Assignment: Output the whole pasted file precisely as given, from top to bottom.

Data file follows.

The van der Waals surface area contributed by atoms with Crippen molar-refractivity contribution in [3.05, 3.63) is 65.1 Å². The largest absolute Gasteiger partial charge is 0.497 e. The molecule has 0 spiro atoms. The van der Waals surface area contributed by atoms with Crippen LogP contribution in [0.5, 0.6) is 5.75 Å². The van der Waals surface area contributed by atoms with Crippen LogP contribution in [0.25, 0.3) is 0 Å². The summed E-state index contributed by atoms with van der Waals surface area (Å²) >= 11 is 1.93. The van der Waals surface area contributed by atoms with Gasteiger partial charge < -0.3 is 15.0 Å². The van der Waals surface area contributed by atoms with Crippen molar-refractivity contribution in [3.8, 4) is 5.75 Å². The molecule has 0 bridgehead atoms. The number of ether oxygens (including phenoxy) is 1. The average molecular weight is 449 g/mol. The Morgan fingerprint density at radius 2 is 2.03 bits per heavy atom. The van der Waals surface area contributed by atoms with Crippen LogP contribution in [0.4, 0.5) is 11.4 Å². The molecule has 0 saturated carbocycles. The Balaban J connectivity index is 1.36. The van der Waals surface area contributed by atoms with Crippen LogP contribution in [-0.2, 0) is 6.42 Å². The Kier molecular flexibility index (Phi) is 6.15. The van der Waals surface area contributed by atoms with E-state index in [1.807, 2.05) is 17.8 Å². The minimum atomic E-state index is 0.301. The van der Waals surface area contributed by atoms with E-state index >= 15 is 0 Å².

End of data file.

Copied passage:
The van der Waals surface area contributed by atoms with Crippen molar-refractivity contribution in [3.05, 3.63) is 65.1 Å². The largest absolute Gasteiger partial charge is 0.497 e. The molecule has 0 spiro atoms. The van der Waals surface area contributed by atoms with Crippen LogP contribution in [0.5, 0.6) is 5.75 Å². The van der Waals surface area contributed by atoms with Crippen LogP contribution in [0.25, 0.3) is 0 Å². The summed E-state index contributed by atoms with van der Waals surface area (Å²) >= 11 is 1.93. The van der Waals surface area contributed by atoms with Gasteiger partial charge < -0.3 is 15.0 Å². The van der Waals surface area contributed by atoms with Crippen molar-refractivity contribution in [3.8, 4) is 5.75 Å². The molecule has 0 bridgehead atoms. The number of ether oxygens (including phenoxy) is 1. The average molecular weight is 449 g/mol. The Morgan fingerprint density at radius 2 is 2.03 bits per heavy atom. The van der Waals surface area contributed by atoms with Crippen LogP contribution in [0.4, 0.5) is 11.4 Å². The molecule has 0 saturated carbocycles. The Balaban J connectivity index is 1.36. The van der Waals surface area contributed by atoms with Crippen LogP contribution in [-0.2, 0) is 6.42 Å². The Kier molecular flexibility index (Phi) is 6.15. The van der Waals surface area contributed by atoms with E-state index in [1.807, 2.05) is 17.8 Å². The minimum atomic E-state index is 0.301. The van der Waals surface area contributed by atoms with E-state index >= 15 is 0 Å².